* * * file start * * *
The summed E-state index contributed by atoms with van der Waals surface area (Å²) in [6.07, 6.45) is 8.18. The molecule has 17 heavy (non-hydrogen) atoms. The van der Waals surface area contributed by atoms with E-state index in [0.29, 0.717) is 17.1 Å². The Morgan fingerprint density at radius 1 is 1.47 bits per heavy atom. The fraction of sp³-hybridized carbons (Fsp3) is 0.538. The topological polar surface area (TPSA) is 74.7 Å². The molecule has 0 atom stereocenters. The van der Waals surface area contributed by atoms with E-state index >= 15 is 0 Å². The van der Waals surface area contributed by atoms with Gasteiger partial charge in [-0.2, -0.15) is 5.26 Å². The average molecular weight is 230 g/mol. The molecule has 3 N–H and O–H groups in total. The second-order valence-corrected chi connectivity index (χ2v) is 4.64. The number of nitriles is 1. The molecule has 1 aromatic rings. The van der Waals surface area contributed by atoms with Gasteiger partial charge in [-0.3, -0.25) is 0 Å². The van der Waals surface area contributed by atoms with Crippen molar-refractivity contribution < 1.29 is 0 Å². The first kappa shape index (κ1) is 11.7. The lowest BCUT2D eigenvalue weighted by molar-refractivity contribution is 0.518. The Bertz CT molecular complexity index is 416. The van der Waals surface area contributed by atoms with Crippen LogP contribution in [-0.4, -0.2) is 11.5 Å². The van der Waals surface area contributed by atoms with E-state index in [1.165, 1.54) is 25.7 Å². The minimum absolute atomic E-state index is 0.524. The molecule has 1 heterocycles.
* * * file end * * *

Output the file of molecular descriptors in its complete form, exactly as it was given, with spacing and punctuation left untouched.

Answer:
The summed E-state index contributed by atoms with van der Waals surface area (Å²) in [6.07, 6.45) is 8.18. The molecule has 17 heavy (non-hydrogen) atoms. The van der Waals surface area contributed by atoms with E-state index in [0.29, 0.717) is 17.1 Å². The Morgan fingerprint density at radius 1 is 1.47 bits per heavy atom. The fraction of sp³-hybridized carbons (Fsp3) is 0.538. The topological polar surface area (TPSA) is 74.7 Å². The molecule has 0 atom stereocenters. The van der Waals surface area contributed by atoms with E-state index >= 15 is 0 Å². The van der Waals surface area contributed by atoms with Gasteiger partial charge in [-0.2, -0.15) is 5.26 Å². The average molecular weight is 230 g/mol. The molecule has 3 N–H and O–H groups in total. The second-order valence-corrected chi connectivity index (χ2v) is 4.64. The number of nitriles is 1. The molecule has 1 aromatic rings. The van der Waals surface area contributed by atoms with Gasteiger partial charge in [-0.3, -0.25) is 0 Å². The van der Waals surface area contributed by atoms with Crippen molar-refractivity contribution < 1.29 is 0 Å². The first kappa shape index (κ1) is 11.7. The lowest BCUT2D eigenvalue weighted by molar-refractivity contribution is 0.518. The Bertz CT molecular complexity index is 416. The van der Waals surface area contributed by atoms with Crippen LogP contribution in [-0.4, -0.2) is 11.5 Å². The van der Waals surface area contributed by atoms with E-state index in [1.165, 1.54) is 25.7 Å². The minimum absolute atomic E-state index is 0.524. The molecule has 1 heterocycles.